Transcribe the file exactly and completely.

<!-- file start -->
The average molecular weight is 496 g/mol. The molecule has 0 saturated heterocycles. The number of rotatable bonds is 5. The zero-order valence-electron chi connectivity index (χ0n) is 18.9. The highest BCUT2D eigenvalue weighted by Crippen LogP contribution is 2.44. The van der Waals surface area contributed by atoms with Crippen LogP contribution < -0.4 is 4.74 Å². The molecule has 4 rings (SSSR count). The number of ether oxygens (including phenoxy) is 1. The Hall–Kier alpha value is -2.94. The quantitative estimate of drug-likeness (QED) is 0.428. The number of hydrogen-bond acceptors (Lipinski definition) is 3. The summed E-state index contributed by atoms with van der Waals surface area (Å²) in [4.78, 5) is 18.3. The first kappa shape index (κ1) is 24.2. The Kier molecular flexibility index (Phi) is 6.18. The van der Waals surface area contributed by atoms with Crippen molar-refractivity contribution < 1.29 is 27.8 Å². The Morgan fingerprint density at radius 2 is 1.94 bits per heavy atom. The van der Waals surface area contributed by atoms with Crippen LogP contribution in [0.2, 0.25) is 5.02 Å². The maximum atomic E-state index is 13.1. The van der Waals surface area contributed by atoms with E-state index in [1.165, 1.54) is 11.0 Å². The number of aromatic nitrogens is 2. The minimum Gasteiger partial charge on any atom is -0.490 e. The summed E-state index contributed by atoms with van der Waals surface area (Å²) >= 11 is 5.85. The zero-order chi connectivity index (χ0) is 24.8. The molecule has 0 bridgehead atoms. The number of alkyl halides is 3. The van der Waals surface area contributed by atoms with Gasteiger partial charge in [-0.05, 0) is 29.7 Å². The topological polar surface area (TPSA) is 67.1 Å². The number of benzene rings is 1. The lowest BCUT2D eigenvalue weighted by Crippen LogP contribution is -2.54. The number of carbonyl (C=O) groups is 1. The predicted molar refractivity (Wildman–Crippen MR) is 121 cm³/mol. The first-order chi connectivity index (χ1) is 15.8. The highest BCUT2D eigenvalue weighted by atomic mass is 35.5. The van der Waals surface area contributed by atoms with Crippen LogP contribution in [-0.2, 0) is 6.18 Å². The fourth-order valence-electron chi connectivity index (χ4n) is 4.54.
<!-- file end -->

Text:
The average molecular weight is 496 g/mol. The molecule has 0 saturated heterocycles. The number of rotatable bonds is 5. The zero-order valence-electron chi connectivity index (χ0n) is 18.9. The highest BCUT2D eigenvalue weighted by Crippen LogP contribution is 2.44. The van der Waals surface area contributed by atoms with Crippen LogP contribution < -0.4 is 4.74 Å². The molecule has 4 rings (SSSR count). The number of ether oxygens (including phenoxy) is 1. The Hall–Kier alpha value is -2.94. The quantitative estimate of drug-likeness (QED) is 0.428. The number of hydrogen-bond acceptors (Lipinski definition) is 3. The summed E-state index contributed by atoms with van der Waals surface area (Å²) in [4.78, 5) is 18.3. The first kappa shape index (κ1) is 24.2. The Kier molecular flexibility index (Phi) is 6.18. The van der Waals surface area contributed by atoms with Crippen molar-refractivity contribution < 1.29 is 27.8 Å². The Morgan fingerprint density at radius 2 is 1.94 bits per heavy atom. The van der Waals surface area contributed by atoms with Crippen LogP contribution in [0.2, 0.25) is 5.02 Å². The maximum atomic E-state index is 13.1. The van der Waals surface area contributed by atoms with E-state index in [1.165, 1.54) is 11.0 Å². The number of aromatic nitrogens is 2. The minimum Gasteiger partial charge on any atom is -0.490 e. The summed E-state index contributed by atoms with van der Waals surface area (Å²) >= 11 is 5.85. The zero-order chi connectivity index (χ0) is 24.8. The molecule has 0 bridgehead atoms. The number of alkyl halides is 3. The van der Waals surface area contributed by atoms with Gasteiger partial charge in [-0.05, 0) is 29.7 Å². The topological polar surface area (TPSA) is 67.1 Å². The number of benzene rings is 1. The lowest BCUT2D eigenvalue weighted by Crippen LogP contribution is -2.54. The number of carbonyl (C=O) groups is 1. The predicted molar refractivity (Wildman–Crippen MR) is 121 cm³/mol. The first-order chi connectivity index (χ1) is 15.8. The highest BCUT2D eigenvalue weighted by atomic mass is 35.5. The van der Waals surface area contributed by atoms with Crippen LogP contribution in [-0.2, 0) is 6.18 Å². The fourth-order valence-electron chi connectivity index (χ4n) is 4.54.